Dear Mom with a View,

My teenage son is going through a very difficult phase right now. He ignores most of what we say, disobeys many of our rules and recently threatened to pierce his lip. Besides causing his father and me stress and anxiety, I'm worried about the impact of his negative behavior on the other kids in the house.

A Frazzled Mother of an Adolescent Son

Dear Frazzled Mom,

Take heart. First of all, your son's behavior (as unpleasant as it may be) falls well within the range of normal adolescent behavior (see Surviving Your Adolescent).

Secondly, although his actions may suggest that he is ignoring what you say, I can assure you that he is not. The advice you give, the words you use, the manner in which you speak them and the ways in which you act are all having an impact on him. Our children are very heavily influenced by the values we express -- both orally and through our deeds. When they emerge from this phase (I know, it can't happen too soon!), you will be surprised to seem them modeling themselves after you. It just takes a lot of patience and a lot of trust.

The most important thing is never to give up, never to lose hope.

While we, as parents, are busy worrying about the negative impact of this defiant or inappropriate behavior on our other offspring, we want to be careful not to give them something deeper and more serious to be concerned about.

All of our children -- and particularly our difficult ones -- need our love.

All of our children -- and particularly our difficult ones -- need our love. They need to know that we will never, God forbid, abandon them, that we will always be there for them.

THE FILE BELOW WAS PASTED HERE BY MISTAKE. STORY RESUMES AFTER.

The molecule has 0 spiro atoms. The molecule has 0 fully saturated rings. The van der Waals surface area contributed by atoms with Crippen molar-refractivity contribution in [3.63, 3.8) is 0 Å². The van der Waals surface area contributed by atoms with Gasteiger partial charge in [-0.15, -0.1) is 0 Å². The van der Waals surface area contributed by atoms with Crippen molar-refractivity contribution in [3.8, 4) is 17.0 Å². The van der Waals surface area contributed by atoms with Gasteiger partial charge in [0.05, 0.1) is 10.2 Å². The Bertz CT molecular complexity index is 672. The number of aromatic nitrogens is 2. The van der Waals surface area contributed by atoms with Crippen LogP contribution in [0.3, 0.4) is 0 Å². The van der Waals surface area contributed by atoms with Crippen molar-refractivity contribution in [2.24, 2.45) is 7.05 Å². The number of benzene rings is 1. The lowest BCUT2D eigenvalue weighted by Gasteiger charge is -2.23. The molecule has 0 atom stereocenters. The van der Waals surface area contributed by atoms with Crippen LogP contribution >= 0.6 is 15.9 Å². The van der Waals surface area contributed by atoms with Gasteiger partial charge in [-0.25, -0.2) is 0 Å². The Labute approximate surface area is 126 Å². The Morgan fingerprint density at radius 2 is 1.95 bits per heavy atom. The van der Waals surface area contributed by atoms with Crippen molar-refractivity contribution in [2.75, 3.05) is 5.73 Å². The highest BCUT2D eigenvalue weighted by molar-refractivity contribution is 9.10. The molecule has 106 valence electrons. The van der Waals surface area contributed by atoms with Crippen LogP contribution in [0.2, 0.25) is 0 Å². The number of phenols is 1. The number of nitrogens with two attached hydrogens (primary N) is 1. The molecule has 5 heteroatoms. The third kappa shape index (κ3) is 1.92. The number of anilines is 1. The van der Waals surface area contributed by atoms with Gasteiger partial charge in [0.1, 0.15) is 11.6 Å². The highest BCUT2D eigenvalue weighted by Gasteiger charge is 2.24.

If we feel we need to push away one child to protect the others, we are making a serious mistake. We are teaching all of our children that our love for them is conditional, that there are things they could do that could lead to some type of disinheritance. We have introduced an underlying layer of fear and anxiety into everyone's lives. We have made all of our children feel vulnerable and insecure.

On the other hand, if our children (including the adolescent himself) see that although we may disapprove of certain behaviors and attitudes our love for them remains firm, everyone will be strengthened. The home will embody security.

A difficult teenager who is never allowed to forget how much his parents love him and believe in him has a much better chance of emerging successfully from that phase.

Additionally, we shouldn't discount the support of his siblings. Instead of separating them from each other or even worse, turning them against him, the love and closeness of siblings can be a powerful force in keeping this recalcitrant teenager firmly entrenched within the bosom of him family.

I'm not saying any of this is going to be easy. Or magic. Or that there won't be stumbling blocks along the way. But, just as the Almighty loves all of His children and we are empowered and united through this knowledge, so too will our children be empowered and united through the recognition of our unwavering love and commitment.

You may still be frazzled but don't worry about his negative influence on his siblings; worry about them responding negatively to him. He is lost and frightened and their support (and yours) needs to be at his back. A hole in the ear (or lip or nose) will easily close and is easily repaired. A hole in the heart is much more difficult to mend.